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Isaac Ayodeji Ikusika
Isaac Ayodeji Ikusika

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Test Driven Development - Explained

Test Driven Development (TDD) in layman's language is a way of testing a piece of code before writing the actual code.

The first time I saw this explained, I was confused. It was completely abstract to me - How or why would I test a code I have not written? I think I felt this way because most of the research I did concerning this topic was always about adding two numbers or did not use [near] real examples, so I'm going to use my story to explain this term in this article.

I used to work in a company that writes API for financial companies, so I was given a task - display all active customers that have more than $400 in their account.
Easy task! I wrote the code:

var activeCustomersWith400 = Customers.Where(cus => cus.IsActive && cus.Balance > 400)

//pardon my C# and LINQ 😏
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Yes, that's correct, then I wrote the test for it after manually testing/making sure my code works - by debugging. That is not TDD approach.

TDD approach is:

  • Creating test methods (or a class with methods) specifically for that task to:
    • test that the customers returned are active
    • test that they have $400 in their account
    • any other test you want, making sure they go along with the requirements of the task.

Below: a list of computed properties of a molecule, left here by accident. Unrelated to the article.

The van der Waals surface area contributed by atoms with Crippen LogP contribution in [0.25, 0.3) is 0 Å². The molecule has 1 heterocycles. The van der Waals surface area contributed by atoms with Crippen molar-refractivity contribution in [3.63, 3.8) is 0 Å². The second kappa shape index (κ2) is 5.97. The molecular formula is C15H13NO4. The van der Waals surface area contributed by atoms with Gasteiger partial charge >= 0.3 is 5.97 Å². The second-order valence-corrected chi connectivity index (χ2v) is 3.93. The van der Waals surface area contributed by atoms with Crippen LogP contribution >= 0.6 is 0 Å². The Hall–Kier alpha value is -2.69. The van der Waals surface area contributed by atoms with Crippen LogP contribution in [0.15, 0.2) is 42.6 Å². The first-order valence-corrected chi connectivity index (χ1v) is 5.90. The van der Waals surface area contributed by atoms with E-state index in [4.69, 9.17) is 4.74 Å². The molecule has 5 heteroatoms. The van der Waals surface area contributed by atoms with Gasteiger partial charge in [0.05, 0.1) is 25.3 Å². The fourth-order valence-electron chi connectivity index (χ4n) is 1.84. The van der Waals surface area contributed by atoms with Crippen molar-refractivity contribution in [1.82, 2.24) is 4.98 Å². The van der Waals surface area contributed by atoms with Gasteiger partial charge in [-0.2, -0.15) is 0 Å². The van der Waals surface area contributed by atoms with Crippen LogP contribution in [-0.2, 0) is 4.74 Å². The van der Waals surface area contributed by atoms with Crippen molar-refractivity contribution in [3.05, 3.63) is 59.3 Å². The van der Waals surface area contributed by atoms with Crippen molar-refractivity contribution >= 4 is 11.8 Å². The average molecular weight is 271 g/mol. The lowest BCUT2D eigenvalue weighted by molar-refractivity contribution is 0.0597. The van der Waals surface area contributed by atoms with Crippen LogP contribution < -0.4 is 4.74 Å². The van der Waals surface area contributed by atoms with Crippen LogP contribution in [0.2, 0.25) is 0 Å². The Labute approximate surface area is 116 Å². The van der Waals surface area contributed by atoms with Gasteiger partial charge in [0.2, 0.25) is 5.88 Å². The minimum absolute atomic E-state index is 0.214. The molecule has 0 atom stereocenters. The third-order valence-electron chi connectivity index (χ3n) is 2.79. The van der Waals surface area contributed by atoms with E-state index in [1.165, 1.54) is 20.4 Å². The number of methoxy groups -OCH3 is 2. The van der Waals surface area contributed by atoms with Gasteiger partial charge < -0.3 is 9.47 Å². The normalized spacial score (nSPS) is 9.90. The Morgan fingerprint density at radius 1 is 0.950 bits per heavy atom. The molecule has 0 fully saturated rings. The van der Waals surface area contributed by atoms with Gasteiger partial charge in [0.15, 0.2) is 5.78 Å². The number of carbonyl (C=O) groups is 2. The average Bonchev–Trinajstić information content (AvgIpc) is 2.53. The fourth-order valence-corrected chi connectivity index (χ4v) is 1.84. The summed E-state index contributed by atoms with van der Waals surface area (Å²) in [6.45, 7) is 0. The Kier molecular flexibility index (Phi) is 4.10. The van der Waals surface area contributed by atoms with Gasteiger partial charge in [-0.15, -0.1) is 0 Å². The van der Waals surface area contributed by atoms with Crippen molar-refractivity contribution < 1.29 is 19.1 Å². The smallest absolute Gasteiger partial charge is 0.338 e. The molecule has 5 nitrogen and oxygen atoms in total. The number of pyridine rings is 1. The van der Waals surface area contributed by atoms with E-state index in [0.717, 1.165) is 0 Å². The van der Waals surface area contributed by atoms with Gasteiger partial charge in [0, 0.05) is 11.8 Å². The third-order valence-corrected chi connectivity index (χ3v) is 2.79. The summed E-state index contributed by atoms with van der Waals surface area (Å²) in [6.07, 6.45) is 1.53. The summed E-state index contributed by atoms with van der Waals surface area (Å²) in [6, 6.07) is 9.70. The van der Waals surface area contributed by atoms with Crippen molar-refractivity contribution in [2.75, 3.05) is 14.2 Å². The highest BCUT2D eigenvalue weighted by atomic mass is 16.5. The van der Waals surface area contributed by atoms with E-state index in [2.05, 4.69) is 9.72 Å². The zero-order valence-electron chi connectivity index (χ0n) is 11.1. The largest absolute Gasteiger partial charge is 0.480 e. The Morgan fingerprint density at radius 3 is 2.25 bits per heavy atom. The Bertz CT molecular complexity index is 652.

• Running the tests. They will obviously fail, or your IDE or compiler complains about errors, since you do not have the function that does the task in your actual code yet.
  • Fix the errors by writing the function, then run the test again. Keep running the tests and making changes to your function until all the tests pass.

In conclusion, TDD approach is better than just jumping in the code because:

  • It defeats the need for debugging. This is because you already laid down how you want your code to behave in the tests, you just write code to follow that behavior. This is the strong point of TDD.
  • It makes you think about small chunks of code at a time. This is required in functional programming.
  • It improves productivity because developers have to focus on that part of code they are working on.
  • You do not need manual testing to know your code works.
  • One important advantage of TDD to me is how it helps in Behavior driven development (BDD).

Some people argue that TDD wastes time, maybe they are right, but to me, the advantages listed above outweigh this argument and I can say for a fact that it does not waste time, especially when you have your test setup ready from onset.

Thank you for reading.

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